Backstop, Boris Johnson, Brexit, Negotiating

#BorisJohnson’s Magical Mystery European #Brexit Tour

This blogpost was written late on Friday August 23

Merkel Johnson

When he became Prime Minister just a few weeks back, Boris Johnson told the world that he would not be running around European capitals, like Theresa May did, asking for a better Brexit deal. Instead, meetings would be held in London, with those annoying European leaders coming to see him.

Time to turn things around, to take back control. Oh, and before he would agree to see anyone the EU would need to “bin the Backstop”. That was a pre-condition to any talks.

No binning, no talks.

Well, that bulldog growl this week gave way to a little yelp as Johnson flew to Berlin and Paris, there to explain to Merkel and Macron why the Backstop had to go. Both politely insisted that the Backstop would stay, unless and until alternative arrangements to make the Backstop unnecessary could be agreed. Continue reading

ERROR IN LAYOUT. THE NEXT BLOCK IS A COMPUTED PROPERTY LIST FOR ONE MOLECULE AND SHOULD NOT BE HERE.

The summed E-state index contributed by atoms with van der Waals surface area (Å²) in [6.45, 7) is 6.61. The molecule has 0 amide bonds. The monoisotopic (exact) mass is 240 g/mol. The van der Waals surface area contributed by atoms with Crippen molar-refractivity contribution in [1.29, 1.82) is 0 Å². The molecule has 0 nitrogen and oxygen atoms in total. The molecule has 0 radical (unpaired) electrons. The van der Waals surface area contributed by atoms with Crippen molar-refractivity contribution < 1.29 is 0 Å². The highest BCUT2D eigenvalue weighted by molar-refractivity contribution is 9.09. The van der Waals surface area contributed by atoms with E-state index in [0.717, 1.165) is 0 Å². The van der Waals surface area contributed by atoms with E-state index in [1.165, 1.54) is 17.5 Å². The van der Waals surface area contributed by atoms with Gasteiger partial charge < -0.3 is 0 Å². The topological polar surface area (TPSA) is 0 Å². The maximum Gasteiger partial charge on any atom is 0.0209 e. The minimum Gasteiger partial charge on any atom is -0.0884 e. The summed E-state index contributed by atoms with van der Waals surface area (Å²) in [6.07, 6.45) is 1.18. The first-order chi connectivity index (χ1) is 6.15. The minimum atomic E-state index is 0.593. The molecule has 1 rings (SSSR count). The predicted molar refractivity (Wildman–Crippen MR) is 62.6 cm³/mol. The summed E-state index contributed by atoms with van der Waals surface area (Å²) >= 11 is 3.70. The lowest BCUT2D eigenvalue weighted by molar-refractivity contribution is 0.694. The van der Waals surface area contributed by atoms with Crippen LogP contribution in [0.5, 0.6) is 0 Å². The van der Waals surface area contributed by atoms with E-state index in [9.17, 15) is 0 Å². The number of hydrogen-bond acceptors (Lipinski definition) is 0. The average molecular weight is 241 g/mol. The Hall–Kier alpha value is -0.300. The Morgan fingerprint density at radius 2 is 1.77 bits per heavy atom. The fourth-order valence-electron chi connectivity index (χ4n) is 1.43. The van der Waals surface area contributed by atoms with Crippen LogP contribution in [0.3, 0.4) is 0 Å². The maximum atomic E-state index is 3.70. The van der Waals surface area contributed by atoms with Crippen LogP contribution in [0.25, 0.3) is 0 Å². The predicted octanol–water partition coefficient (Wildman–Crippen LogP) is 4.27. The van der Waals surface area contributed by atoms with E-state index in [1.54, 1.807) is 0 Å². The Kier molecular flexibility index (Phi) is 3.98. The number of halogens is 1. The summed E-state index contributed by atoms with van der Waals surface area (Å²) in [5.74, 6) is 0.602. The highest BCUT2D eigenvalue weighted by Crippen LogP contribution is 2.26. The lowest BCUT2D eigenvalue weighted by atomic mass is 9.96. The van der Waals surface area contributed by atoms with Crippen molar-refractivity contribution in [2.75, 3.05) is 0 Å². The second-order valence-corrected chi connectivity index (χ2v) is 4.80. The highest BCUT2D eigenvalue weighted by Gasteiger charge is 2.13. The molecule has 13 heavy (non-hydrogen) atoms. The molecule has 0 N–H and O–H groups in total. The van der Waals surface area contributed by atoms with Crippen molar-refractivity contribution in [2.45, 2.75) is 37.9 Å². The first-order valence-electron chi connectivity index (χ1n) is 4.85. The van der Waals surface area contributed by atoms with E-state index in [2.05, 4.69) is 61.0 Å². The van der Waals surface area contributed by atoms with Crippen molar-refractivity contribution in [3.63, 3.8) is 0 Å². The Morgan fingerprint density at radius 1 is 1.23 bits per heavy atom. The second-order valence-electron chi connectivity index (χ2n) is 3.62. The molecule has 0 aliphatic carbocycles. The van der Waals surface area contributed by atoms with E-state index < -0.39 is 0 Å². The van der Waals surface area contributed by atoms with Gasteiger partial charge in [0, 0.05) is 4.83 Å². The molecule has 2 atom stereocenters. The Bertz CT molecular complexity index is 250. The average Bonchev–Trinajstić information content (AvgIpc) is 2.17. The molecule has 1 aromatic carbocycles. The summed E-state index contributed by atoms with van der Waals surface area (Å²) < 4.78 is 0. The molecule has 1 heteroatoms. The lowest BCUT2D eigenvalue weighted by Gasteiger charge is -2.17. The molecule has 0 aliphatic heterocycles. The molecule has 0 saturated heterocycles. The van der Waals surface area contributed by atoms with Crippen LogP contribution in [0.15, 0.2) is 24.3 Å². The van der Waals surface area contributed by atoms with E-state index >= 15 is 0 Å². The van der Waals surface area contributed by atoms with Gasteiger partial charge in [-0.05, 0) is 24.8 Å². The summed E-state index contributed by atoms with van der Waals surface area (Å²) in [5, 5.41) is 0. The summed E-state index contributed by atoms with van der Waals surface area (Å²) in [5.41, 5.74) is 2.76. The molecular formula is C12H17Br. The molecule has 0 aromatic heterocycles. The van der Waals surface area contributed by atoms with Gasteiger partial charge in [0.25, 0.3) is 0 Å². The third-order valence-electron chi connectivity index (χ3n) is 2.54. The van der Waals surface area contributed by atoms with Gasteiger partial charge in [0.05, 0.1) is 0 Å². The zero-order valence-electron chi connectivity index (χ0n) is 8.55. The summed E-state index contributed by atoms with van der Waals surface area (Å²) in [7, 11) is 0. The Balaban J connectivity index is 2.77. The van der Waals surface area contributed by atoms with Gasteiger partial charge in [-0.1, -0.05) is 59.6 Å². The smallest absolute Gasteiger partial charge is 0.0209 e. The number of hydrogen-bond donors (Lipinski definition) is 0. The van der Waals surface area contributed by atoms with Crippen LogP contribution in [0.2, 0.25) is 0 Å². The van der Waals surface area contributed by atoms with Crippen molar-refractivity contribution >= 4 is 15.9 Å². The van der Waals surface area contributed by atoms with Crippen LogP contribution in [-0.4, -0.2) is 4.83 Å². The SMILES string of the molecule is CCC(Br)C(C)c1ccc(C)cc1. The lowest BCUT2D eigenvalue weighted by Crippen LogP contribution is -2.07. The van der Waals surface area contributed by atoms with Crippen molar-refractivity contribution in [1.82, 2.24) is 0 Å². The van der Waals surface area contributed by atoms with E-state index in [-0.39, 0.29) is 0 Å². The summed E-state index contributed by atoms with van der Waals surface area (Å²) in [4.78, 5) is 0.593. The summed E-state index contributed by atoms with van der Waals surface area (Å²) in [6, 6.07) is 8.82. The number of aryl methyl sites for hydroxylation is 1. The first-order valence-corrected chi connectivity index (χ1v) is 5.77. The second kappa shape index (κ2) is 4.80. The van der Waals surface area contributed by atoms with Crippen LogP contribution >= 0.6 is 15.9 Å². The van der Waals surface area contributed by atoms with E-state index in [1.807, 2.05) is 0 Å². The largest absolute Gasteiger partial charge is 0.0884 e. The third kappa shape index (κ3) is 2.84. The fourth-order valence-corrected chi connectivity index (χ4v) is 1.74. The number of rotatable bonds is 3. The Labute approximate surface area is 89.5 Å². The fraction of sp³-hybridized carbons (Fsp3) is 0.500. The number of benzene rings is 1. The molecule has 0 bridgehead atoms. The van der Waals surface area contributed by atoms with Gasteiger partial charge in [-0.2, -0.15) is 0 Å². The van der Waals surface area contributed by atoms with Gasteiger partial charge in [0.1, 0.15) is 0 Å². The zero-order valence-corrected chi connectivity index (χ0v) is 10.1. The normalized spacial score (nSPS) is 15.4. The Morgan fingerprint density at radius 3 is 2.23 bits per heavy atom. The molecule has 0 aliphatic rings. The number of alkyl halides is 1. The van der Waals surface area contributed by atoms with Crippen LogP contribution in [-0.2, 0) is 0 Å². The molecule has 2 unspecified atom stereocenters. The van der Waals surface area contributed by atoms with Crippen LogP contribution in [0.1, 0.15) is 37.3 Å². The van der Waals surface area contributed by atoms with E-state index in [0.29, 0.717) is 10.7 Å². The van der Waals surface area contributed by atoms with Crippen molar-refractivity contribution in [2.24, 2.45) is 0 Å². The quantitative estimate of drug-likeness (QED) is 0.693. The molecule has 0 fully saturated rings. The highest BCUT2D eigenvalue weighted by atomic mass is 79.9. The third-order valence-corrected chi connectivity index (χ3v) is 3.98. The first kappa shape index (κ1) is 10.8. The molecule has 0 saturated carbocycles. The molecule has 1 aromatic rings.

Backstop, Boris Johnson, Brexit, Irish border, Northern Ireland, Scotland

Dead Cats and Sleights of Hand on #Brexit

This blogpost was written late on August 10th

Johnson in HOC

The ideological complexion of the Johnson administration makes a no-deal Brexit more and more likely and businesses need to get ready accordingly. At the very least, they need to prepare for a prolonged period of great uncertainty in the UK and in the UK’s relationship with the European Union.

The replacement of Theresa May by Boris Johnson was not just a change of personnel at the top. Nor was it just a change in the negotiating approach to Brussels with Johnson adopting a Trump-like “madman” demeanour, as he famously suggested he would, if given half a chance, at a dinner in London in 2018:

“Imagine Trump doing Brexit,” Johnson added. “He’d go in bloody hard … There’d be all sorts of breakdowns, all sorts of chaos. Everyone would think he’d gone mad. But actually you might get somewhere. It’s a very, very good thought.”